A Swiss hotel singled out Jewish guests and told them they had to shower before stepping into the pool — prompting outcry from Israel and Jewish advocacy groups Tuesday.
“To our Jewish Guests, Please take a shower before you go swimming. If you break the rules, I am forced to cloes (sic) the swimming pool for you. Thank you for your understanding,” said the sign, posted at the Paradies Arosa hotel in the eastern town of Arosa.
The sign has since been taken down.
Groups, most notably the Simon Wiesenthal Center, couldn’t believe such an outrageous message could even be posted. The group Tuesday asked “the broader Jewish community and their Gentile friends to blacklist this horrific hotel.”
Israeli Deputy Foreign Minister Tzipi Hotovely called the display an “ugly display of anti-Semitism,” according to the Jerusalem Post.
“Unfortunately, anti-Semitism in Europe is still a reality, and we must make sure that the punishment for incidents such as these will serve as deterrents for those who still harbor the germ of anti-Semitism,” she said.
Markus Berger, a spokesman for Swiss tourism, called the incident unacceptable but said it wasn’t indicative of Swiss views.
“It always needs to stay in perspective,” he said. “This is one unfortunate incident.”
Paradies manager Ruth Thomann said other guests had complained that some Jewish patrons had not bathed before using the pool and urged her to do something about it.
Thomann apologized for the insensitivity of the signs she posted.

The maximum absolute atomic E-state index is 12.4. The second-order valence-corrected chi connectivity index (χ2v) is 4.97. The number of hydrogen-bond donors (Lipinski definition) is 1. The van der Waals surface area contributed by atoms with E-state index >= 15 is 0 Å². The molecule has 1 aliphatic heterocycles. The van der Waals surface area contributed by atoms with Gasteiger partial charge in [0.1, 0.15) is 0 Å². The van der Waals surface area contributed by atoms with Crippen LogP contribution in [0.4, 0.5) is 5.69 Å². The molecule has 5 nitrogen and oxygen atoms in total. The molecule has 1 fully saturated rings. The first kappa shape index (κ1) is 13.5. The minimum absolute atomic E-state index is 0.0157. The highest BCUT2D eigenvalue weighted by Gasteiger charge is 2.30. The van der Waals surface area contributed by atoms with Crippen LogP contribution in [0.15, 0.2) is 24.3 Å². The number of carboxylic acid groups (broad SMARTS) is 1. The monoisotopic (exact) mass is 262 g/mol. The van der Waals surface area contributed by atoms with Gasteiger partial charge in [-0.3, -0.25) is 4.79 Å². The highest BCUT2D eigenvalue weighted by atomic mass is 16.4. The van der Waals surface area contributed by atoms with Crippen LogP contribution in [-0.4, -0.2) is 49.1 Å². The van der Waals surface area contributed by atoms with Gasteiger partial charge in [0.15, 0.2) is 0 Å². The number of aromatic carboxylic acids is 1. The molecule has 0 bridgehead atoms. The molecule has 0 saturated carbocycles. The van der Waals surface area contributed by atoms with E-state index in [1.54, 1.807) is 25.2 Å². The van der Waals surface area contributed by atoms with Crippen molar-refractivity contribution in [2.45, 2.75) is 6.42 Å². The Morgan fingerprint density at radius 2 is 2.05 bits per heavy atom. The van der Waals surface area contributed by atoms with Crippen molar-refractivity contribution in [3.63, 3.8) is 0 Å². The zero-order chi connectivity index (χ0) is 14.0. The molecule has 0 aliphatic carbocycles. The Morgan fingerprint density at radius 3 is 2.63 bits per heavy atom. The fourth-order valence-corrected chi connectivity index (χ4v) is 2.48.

“I wrote something naive on that poster,” she told the German daily Blick.
She insisted her hotel is popular with Orthodox Jewish travelers because the hotel makes its freezer readily available to guests to store kosher food.
But that accommodation led to another questionable sign from Thomann telling Jewish guests they only had limited hours to take food out of that freezer. Thomann said she didn’t want guests interrupting hotel employees enjoying their lunch or dinner breaks.
“I hope you understand that our team does not like being disturbed all the time,” according to the sign, limiting Jewish access to the freezer to between 10 and 11 a.m. and 4:30 and 5:30 p.m.
Switzerland’s foreign ministry issued a statement Tuesday insisting that the alpine nation “condemns racism, anti-Semitism and discrimination in any form.”
“Switzerland has been strongly committed for years — as it is at the moment, for example, within its presidency for the International Holocaust Remembrance Alliance — to raise awareness to the dangers of racism, anti-Semitism and discrimination,” according to the foreign ministry.
With Post wires